I FEEL THE TAP, TAP, TAP OF THE GOVERNMENT ON MY SHOULDER

I spent last weekend in Las Vegas losing money with some childhood friends so I missed my post. I’m a chintzy gambler; I like to play but hate losing (which I’m expert at) so each year I venture less of the embarrassingly small sum I set aside. This is a good thing, because simple math indicates that revenues = income – gambling losses – reduction in salary, and physician uncertainty about the third variable has been blossoming for the past few years. My trip next year may hang in the balance. A couple of synopses from recent ACC New Digest posts give perspective:

The Washington Post (10/24, MacGillis) reported, “The health-care law of 2010 is, as Vice President Biden put it, a ‘big [expletive] deal,'” which “sets us on the road to universal health insurance.” Yet, “the Democrats’ effort to sell the law to the public may be undermined by what even some ardent supporters consider its biggest shortfall. The overhaul left virtually untouched one big element of our health-care dilemma: the price problem. Simply put, Americans pay much more for each bit of care — tests, procedures, hospital stays, drugs, devices — than people in other rich nations.”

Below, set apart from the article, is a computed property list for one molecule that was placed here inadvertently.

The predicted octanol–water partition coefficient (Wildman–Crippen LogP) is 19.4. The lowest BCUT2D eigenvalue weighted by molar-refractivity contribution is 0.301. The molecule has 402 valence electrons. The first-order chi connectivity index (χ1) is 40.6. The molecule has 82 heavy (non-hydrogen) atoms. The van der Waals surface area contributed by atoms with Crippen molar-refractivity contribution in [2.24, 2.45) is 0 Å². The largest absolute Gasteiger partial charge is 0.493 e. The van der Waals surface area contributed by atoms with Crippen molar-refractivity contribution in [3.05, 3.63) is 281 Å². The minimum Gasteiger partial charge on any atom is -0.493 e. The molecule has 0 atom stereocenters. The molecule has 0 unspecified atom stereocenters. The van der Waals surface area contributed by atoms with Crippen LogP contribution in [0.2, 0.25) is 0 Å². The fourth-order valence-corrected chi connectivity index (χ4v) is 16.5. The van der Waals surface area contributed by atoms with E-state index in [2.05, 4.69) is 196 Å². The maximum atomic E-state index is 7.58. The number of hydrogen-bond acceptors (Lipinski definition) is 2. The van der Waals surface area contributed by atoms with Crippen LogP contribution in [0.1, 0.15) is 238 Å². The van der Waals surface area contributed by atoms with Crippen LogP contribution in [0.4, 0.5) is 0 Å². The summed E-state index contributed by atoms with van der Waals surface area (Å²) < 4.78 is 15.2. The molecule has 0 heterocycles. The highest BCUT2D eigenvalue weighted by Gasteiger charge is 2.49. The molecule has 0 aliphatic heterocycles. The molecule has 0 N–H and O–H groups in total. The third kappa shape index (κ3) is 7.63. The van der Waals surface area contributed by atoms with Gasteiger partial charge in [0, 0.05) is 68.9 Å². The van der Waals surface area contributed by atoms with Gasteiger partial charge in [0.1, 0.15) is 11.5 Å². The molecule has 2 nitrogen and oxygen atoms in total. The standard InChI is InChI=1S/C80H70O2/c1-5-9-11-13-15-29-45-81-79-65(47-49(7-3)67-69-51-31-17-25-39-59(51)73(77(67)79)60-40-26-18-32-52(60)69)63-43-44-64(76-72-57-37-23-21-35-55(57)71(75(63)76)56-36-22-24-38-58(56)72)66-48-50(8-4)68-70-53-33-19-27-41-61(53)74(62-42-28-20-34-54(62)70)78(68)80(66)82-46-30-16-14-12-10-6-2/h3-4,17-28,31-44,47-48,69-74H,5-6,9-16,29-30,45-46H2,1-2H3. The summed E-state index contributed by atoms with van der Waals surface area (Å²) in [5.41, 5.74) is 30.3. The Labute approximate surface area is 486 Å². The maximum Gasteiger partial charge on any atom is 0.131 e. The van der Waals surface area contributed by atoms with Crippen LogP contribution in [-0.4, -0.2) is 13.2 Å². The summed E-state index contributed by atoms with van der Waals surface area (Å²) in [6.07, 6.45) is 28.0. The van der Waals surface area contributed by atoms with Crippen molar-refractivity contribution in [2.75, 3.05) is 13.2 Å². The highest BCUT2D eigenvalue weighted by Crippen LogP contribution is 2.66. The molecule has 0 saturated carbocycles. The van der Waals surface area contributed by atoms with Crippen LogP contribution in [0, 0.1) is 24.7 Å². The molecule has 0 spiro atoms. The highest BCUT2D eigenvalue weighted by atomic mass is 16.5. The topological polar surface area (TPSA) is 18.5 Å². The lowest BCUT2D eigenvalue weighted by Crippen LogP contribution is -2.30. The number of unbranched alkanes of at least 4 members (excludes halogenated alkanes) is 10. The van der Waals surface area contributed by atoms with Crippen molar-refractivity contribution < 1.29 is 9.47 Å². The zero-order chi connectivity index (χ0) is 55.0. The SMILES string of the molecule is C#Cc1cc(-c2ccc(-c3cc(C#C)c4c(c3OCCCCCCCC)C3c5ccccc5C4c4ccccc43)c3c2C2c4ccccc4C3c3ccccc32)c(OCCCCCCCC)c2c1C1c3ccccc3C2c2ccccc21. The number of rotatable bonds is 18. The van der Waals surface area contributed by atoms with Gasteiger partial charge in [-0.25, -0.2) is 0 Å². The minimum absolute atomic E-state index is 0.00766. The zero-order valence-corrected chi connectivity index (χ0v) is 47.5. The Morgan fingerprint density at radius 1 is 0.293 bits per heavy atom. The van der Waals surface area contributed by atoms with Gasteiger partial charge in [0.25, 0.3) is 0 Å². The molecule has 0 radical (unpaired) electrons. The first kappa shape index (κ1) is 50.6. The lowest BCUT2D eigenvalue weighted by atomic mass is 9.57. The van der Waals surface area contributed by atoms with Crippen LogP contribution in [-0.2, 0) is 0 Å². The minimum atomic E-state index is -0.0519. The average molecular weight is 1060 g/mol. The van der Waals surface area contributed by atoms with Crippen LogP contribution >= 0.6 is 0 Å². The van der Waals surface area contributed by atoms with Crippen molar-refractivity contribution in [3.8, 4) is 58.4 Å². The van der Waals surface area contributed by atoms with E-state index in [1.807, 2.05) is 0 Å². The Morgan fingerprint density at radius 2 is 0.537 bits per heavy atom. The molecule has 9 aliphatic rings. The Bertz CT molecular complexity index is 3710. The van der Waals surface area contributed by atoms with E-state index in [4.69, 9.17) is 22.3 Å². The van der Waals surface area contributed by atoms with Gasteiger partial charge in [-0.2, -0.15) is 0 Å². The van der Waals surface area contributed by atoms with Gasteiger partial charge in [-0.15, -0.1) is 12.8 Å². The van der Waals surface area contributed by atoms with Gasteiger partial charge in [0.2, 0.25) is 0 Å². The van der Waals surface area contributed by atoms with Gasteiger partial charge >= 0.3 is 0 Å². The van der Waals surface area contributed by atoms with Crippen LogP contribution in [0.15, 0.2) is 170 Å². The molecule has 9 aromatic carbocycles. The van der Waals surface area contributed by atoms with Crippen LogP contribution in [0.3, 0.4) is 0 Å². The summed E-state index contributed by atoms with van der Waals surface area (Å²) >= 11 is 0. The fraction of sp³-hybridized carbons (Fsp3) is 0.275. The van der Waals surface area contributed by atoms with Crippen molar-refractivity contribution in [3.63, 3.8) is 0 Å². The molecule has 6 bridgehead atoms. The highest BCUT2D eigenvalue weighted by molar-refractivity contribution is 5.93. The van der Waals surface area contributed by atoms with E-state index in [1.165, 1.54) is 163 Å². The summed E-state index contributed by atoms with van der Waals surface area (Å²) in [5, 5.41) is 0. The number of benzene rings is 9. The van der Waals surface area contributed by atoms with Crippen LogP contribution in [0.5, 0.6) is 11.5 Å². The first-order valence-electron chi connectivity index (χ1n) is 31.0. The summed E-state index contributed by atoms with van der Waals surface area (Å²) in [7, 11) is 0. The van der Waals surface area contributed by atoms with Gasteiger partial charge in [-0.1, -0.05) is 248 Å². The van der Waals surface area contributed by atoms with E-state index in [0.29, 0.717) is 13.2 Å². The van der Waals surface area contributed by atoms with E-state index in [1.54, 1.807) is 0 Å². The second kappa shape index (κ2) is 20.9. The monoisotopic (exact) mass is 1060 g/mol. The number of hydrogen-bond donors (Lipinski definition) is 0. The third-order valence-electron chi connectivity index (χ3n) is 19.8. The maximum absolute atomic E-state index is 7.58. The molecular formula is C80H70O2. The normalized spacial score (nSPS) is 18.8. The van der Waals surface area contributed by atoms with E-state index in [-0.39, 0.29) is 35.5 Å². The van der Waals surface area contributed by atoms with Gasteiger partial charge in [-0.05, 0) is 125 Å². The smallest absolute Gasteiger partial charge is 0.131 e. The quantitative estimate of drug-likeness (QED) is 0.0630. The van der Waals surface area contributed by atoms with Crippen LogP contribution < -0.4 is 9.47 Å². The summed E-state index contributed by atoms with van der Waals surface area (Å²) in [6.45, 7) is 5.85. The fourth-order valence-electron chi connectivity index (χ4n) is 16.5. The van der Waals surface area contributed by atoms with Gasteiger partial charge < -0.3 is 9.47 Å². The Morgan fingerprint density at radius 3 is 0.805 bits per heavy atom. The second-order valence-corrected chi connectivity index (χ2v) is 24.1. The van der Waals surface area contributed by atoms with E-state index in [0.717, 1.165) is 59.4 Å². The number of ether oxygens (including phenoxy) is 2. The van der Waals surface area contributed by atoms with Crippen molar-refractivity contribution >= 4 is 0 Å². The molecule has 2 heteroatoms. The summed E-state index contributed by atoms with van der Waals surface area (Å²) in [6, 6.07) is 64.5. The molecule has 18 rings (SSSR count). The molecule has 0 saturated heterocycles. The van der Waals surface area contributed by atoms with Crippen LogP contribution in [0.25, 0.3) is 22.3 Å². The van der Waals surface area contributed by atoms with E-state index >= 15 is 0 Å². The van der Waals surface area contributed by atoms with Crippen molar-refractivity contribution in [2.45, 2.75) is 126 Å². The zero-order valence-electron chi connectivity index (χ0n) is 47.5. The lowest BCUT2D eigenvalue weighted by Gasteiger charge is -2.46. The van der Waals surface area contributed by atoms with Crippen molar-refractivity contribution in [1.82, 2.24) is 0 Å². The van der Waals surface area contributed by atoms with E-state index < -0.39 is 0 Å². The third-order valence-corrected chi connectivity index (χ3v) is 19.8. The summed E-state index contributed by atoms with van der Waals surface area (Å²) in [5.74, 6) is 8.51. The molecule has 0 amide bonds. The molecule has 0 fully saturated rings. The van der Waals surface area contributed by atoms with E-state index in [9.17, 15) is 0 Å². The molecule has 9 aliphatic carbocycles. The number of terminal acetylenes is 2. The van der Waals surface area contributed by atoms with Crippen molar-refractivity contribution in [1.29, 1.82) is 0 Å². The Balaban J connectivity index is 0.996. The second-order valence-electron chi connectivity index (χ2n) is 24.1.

American Medical News (10/25, Berry) reports that “physician payment reform — intended to be a step up from terms such as ‘pay-for-performance’ — is gaining traction as more authorities in the health industry declare that no improvements in quality or costs will come without fundamentally changing how doctors are reimbursed.” Earlier this month, the National Committee of Quality Assurance’s (NCQA) annual State of Health Care Quality report, “which looked at claims data from more than 1,000 health plans representing 118 million Americans, declared that spending more money on healthcare did not automatically lead to better health.” However, “the NCQA does not lay out a specific strategy on using physician payment as a way to increase quality. Instead, the report noted that a nuanced approach was needed to find a way to deliver healthcare efficiently — and well.”

Don’t get me wrong—those of you who have read prior posts know that I agree that fundamental changes need to occur to reverse the health care crisis, and reducing our expenditures without reducing the quality of care can be achieved. I’m just concerned that the threat of the “slash-and-burn” approach to cost reduction that has been the norm for several years will continue. We need more than vapid remarks about what needs to be done. We need an intelligent, “specific strategy.” I’m waiting. And the economy of Nevada hinges on the outcome.

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